This is a strange thing. Starting a sketchbook and being committed to it is (at least) as hard as commencing a new relationship. Right now I have a a cheeky new Pink Pig sketchbook and although I’m fairly confident I will grow to love it there is a problem about becoming comfortable with the yet to be broached blank pages. I’ve made a few tentative forays but I’m not at home yet.
I don’t use sketchbooks just for drawing. A vital part of my practice is about making the connections between what I feel / see and what I know /read. I started trying to express this by making actual networks in my studio.
I used sheep wire from my home on a remote croft in north west Skye as a framework to underpin my thought processes. I pinned ideas, statements and books on the wire netting and laced them together with orange ribbon. There was a reason for using orange (possibly my least favourite colour). When the Studio Jamming Symposium took place at the Cooper Gallery in 2014 I was lucky enough to be invited to take part. the show was curated by Marcus Miessen and he used certain key colours to identify the main artists. Orange was not one of those colours so I used it as a connective strand in the sketchbook I was working on at that time.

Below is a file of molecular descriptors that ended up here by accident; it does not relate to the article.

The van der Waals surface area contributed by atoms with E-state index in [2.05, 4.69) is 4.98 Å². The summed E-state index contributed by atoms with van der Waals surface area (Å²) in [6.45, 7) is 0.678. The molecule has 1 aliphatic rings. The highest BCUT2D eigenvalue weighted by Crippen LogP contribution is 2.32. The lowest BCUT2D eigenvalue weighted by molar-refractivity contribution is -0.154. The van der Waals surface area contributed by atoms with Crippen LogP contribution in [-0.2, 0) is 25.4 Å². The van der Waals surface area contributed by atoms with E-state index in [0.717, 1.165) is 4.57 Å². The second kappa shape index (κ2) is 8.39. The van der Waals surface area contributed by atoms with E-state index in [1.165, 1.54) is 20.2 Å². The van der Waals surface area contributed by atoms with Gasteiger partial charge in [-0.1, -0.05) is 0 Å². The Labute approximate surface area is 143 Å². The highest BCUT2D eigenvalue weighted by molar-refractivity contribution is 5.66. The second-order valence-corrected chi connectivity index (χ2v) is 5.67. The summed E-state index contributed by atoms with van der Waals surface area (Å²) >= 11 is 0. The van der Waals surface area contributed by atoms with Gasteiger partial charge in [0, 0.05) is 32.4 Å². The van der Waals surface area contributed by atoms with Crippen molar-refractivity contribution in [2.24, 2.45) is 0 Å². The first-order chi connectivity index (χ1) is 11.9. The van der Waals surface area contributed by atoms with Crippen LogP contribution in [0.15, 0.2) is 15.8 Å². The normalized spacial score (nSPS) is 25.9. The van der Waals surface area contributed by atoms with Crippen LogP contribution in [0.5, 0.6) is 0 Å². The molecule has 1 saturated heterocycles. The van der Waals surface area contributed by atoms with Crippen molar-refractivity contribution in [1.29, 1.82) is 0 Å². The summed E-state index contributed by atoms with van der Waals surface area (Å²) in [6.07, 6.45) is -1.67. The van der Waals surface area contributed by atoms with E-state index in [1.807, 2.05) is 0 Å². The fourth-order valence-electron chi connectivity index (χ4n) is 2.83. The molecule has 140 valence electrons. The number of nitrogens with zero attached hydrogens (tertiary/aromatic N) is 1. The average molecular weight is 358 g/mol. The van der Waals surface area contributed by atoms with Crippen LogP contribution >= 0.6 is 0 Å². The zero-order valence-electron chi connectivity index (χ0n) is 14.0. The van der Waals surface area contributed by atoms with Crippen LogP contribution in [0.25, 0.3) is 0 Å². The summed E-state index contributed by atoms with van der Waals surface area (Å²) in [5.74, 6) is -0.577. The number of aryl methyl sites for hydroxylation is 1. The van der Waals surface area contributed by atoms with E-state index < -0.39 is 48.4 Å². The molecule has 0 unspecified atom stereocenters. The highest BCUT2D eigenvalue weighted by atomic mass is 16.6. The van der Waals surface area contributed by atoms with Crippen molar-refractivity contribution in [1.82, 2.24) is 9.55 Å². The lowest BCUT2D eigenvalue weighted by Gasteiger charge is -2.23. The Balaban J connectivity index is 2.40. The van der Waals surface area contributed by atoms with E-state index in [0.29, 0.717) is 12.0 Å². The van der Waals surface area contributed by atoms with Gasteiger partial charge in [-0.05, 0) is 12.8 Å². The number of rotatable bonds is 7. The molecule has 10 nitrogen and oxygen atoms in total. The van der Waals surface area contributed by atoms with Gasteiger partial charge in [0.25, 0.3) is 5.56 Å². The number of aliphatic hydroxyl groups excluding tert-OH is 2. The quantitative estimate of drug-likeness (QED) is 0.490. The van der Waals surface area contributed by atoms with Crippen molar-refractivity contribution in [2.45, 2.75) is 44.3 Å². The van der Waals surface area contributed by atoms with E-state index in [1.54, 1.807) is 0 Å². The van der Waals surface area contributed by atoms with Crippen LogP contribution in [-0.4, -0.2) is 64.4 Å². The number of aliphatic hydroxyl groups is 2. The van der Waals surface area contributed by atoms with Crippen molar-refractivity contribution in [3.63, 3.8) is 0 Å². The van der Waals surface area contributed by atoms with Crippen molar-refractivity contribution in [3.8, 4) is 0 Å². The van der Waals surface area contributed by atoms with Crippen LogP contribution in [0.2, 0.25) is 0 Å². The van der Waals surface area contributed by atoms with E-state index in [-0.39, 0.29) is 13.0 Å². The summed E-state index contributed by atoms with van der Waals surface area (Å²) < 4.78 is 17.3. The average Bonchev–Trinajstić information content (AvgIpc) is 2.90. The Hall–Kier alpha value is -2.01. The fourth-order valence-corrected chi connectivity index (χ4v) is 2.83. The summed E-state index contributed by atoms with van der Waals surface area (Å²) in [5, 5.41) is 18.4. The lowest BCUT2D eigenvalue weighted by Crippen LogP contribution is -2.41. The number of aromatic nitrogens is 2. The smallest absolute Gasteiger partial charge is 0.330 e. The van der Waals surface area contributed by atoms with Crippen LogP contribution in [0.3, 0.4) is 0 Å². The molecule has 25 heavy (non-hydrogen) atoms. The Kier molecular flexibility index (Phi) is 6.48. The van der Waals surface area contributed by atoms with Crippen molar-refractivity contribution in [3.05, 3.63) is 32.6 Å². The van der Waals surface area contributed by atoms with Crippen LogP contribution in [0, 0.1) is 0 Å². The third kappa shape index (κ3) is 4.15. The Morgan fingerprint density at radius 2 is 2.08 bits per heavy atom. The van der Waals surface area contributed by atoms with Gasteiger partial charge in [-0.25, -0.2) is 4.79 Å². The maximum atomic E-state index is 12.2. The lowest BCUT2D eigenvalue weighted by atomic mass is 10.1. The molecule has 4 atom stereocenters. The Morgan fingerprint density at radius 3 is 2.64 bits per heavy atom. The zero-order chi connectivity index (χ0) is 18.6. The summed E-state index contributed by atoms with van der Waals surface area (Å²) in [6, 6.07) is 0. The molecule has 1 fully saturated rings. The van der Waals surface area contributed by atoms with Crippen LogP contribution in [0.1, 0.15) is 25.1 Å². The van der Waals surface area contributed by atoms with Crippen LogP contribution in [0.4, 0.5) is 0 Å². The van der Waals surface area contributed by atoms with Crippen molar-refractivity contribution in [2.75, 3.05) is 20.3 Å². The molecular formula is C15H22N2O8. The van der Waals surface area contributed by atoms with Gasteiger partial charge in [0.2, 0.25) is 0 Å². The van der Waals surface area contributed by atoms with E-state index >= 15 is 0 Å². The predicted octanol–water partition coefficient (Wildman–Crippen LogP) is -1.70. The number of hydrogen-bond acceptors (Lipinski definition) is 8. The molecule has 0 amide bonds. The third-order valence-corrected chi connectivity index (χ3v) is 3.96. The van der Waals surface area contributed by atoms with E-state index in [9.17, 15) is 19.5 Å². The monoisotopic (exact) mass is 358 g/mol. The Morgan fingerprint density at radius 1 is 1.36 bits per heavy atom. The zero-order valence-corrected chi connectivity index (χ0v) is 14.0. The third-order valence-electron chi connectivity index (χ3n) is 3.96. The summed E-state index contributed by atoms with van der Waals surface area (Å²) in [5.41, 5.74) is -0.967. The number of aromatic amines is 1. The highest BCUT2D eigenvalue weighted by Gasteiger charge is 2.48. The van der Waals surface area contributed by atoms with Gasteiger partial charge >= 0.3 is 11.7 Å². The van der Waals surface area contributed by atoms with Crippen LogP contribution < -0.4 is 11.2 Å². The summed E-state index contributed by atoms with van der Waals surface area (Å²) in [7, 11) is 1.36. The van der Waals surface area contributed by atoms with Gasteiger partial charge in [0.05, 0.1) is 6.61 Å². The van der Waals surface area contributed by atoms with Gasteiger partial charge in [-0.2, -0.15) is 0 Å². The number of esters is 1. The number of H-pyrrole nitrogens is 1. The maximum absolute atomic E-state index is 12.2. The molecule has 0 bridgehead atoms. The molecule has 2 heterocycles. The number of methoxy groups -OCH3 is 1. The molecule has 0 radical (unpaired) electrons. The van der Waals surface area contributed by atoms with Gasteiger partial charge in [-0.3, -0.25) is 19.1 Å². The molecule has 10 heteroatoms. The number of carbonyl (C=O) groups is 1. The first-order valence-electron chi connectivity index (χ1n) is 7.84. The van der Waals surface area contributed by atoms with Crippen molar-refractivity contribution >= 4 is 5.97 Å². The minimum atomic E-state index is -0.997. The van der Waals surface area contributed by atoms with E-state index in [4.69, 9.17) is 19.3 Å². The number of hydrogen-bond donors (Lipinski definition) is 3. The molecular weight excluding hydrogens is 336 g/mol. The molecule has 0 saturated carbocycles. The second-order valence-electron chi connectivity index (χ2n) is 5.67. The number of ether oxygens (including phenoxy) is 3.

Incidentally, it also brings back the gut wrenching stage fright just before I had to give my performance. I had not realised that the audience would be that big.
I also use arrows to demonstrate how my thought processes flicker back and forwards. Sometimes this only becomes clear to me as I start the mapping process.
And when you are thinking about Jean Francois Lyotard and his thoughts on sublimity it can be quite vexing to have Para Handy’s phrase ‘it’s chust sublime’ continually edging its way into your head. It helps to put it down in front of you and try to tease out the connections.
I’ve recently been rereading Mrs Miniver by Jan Struther. Originally published as a series of weekly columns in The Times, the book has a journal like quality because it follows the course of a year or so in the life of the eponymous heroine. (I do like an opportunity to to use that word legitimately)!